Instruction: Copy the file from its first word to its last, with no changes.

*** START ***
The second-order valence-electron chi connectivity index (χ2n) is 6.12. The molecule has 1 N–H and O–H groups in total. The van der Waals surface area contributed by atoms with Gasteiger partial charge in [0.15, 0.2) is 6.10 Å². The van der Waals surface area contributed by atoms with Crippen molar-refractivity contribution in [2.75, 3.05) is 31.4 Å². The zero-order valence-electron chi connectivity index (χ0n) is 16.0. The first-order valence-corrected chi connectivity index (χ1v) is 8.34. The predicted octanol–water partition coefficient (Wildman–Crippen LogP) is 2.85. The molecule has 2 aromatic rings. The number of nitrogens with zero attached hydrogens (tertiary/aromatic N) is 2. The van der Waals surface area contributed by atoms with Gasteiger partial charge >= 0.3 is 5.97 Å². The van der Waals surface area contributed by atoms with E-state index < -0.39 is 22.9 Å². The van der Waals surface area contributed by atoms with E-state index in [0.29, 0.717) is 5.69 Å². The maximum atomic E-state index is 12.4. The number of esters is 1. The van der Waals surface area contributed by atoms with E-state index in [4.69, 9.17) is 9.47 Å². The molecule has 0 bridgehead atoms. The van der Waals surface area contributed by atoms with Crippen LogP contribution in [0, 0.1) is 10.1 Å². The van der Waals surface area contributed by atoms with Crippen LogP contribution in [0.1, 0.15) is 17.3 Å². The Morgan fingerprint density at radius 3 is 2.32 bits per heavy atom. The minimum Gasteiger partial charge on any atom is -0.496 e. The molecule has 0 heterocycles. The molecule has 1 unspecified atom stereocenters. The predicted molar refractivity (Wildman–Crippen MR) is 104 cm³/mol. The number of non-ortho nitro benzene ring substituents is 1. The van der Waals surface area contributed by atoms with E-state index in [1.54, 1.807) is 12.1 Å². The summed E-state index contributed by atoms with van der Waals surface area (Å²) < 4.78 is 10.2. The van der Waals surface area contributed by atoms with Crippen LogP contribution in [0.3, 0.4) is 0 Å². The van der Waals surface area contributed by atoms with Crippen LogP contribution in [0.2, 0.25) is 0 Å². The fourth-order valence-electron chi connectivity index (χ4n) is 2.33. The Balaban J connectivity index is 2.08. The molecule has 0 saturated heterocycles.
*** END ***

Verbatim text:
The second-order valence-electron chi connectivity index (χ2n) is 6.12. The molecule has 1 N–H and O–H groups in total. The van der Waals surface area contributed by atoms with Gasteiger partial charge in [0.15, 0.2) is 6.10 Å². The van der Waals surface area contributed by atoms with Crippen molar-refractivity contribution in [2.75, 3.05) is 31.4 Å². The zero-order valence-electron chi connectivity index (χ0n) is 16.0. The first-order valence-corrected chi connectivity index (χ1v) is 8.34. The predicted octanol–water partition coefficient (Wildman–Crippen LogP) is 2.85. The molecule has 2 aromatic rings. The number of nitrogens with zero attached hydrogens (tertiary/aromatic N) is 2. The van der Waals surface area contributed by atoms with Gasteiger partial charge >= 0.3 is 5.97 Å². The van der Waals surface area contributed by atoms with E-state index < -0.39 is 22.9 Å². The van der Waals surface area contributed by atoms with E-state index in [0.29, 0.717) is 5.69 Å². The maximum atomic E-state index is 12.4. The number of esters is 1. The van der Waals surface area contributed by atoms with E-state index in [4.69, 9.17) is 9.47 Å². The molecule has 0 bridgehead atoms. The van der Waals surface area contributed by atoms with Crippen LogP contribution in [0, 0.1) is 10.1 Å². The van der Waals surface area contributed by atoms with Crippen LogP contribution in [0.1, 0.15) is 17.3 Å². The Morgan fingerprint density at radius 3 is 2.32 bits per heavy atom. The minimum Gasteiger partial charge on any atom is -0.496 e. The molecule has 0 heterocycles. The molecule has 1 unspecified atom stereocenters. The predicted molar refractivity (Wildman–Crippen MR) is 104 cm³/mol. The number of non-ortho nitro benzene ring substituents is 1. The van der Waals surface area contributed by atoms with E-state index in [1.54, 1.807) is 12.1 Å². The summed E-state index contributed by atoms with van der Waals surface area (Å²) < 4.78 is 10.2. The van der Waals surface area contributed by atoms with Crippen LogP contribution in [0.3, 0.4) is 0 Å². The van der Waals surface area contributed by atoms with Crippen LogP contribution in [0.2, 0.25) is 0 Å². The fourth-order valence-electron chi connectivity index (χ4n) is 2.33. The Balaban J connectivity index is 2.08. The molecule has 0 saturated heterocycles.